January 28, 2016: Cell
https://www.readbyqxmd.com/read/26743872/distinct-pharmacological-and-molecular-properties-of-the-acid-sensitive-outwardly-rectifying-asor-anion-channel-from-those-of-the-volume-sensitive-outwardly-rectifying-vsor-anion-channel
#11
Kaori Sato-Numata, Tomohiro Numata, Ryuji Inoue, Yasunobu Okada
Expressed by many cell types, acid-sensitive outwardly rectifying (ASOR) anion channels are known to be activated by extracellular acidification and involved in acidotoxic necrotic cell death. In contrast, ubiquitously expressed volume-sensitive outwardly rectifying (VSOR) anion channels are activated by osmotic cell swelling and involved in cell volume regulation and apoptotic cell death. Distinct inhibitors to distinguish ASOR from VSOR anion channels have not been identified. Although leucine-rich repeats containing 8A (LRRC8A) was recently found to be an essential component of VSOR anion channels, the possibility of an LRRC8 family member serving as a component of ASOR anion channels has not been examined...
May 2016: Pflügers Archiv: European Journal of Physiology
https://www.readbyqxmd.com/read/26739710/biophysics-and-physiology-of-the-volume-regulated-anion-channel-vrac-volume-sensitive-outwardly-rectifying-anion-channel-vsor
#12
REVIEW
Stine F Pedersen, Yasunobu Okada, Bernd Nilius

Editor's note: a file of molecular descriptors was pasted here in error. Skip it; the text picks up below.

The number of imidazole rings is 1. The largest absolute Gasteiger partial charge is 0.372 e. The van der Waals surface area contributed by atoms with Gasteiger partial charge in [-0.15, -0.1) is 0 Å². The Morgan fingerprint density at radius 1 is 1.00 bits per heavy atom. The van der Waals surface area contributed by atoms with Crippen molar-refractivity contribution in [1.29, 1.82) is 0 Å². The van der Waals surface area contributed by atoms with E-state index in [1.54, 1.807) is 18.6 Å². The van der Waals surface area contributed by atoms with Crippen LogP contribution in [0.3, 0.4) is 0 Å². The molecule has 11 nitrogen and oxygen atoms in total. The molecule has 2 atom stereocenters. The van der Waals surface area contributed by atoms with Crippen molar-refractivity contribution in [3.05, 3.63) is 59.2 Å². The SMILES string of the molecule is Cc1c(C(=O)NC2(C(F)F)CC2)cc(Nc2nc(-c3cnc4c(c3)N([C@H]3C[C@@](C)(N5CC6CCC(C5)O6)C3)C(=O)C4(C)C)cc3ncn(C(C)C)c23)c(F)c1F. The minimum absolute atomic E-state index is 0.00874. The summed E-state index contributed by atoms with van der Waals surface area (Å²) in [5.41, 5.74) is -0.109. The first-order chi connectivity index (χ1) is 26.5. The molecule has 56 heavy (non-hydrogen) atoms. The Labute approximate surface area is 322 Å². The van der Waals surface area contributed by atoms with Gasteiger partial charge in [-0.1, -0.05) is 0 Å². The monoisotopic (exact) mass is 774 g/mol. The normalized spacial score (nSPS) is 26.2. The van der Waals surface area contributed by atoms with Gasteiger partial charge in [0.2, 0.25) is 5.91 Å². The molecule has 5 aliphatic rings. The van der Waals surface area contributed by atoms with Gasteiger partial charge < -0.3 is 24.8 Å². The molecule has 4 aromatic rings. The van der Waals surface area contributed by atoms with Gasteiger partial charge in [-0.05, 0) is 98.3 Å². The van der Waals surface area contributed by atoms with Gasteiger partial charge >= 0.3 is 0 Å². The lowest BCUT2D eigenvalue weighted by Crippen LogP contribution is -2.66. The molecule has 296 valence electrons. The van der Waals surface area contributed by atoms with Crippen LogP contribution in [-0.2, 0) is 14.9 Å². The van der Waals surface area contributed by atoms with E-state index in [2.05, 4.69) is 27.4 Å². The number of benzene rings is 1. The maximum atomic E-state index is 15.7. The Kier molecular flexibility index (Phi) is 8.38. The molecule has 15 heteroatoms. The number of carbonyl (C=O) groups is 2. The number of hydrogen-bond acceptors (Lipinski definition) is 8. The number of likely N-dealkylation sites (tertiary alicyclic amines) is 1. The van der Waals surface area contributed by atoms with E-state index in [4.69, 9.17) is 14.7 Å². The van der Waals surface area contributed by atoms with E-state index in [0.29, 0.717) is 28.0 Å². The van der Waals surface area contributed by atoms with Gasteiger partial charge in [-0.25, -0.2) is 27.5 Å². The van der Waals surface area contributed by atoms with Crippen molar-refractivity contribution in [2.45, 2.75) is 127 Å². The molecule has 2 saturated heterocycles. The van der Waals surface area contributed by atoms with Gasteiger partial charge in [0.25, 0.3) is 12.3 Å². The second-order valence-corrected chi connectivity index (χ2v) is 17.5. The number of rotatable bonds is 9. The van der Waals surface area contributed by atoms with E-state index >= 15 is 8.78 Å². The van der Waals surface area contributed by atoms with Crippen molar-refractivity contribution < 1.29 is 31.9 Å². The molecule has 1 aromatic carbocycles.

The volume-regulated anion channel (VRAC), also known as the volume-sensitive outwardly rectifying (VSOR) anion channel or the volume-sensitive organic osmolyte/anion channel (VSOAC), is essential for cell volume regulation after swelling in most vertebrate cell types studied to date. In addition to its role in cell volume homeostasis, VRAC has been implicated in numerous other physiological and pathophysiological processes, including cancer, ischemic brain edema, cell motility, proliferation, angiogenesis, programmed cell death, and excitotoxic glutamate release...
March 2016: Pflügers Archiv: European Journal of Physiology
https://www.readbyqxmd.com/read/26635246/vrac-molecular-identification-as-lrrc8-heteromers-with-differential-functions
#13
Thomas J Jentsch, Darius Lutter, Rosa Planells-Cases, Florian Ullrich, Felizia K Voss
A major player of vertebrate cell volume regulation is the volume-regulated anion channel (VRAC), which conducts halide ions and organic osmolytes to counteract osmotic imbalances. The molecular entity of this channel was unknown until very recently, although its biophysical characteristics and diverse physiological roles have been extensively studied over the last 30 years. On the road to the molecular identification of VRAC, experimental difficulties led to the proposal of a variety of false candidates. In 2014, in a final breakthrough, two groups independently identified LRRC8A as indispensable component of VRAC...
March 2016: Pflügers Archiv: European Journal of Physiology
https://www.readbyqxmd.com/read/26620797/volume-regulated-anion-channel-a-frenemy-within-the-brain
#14
REVIEW
Alexander A Mongin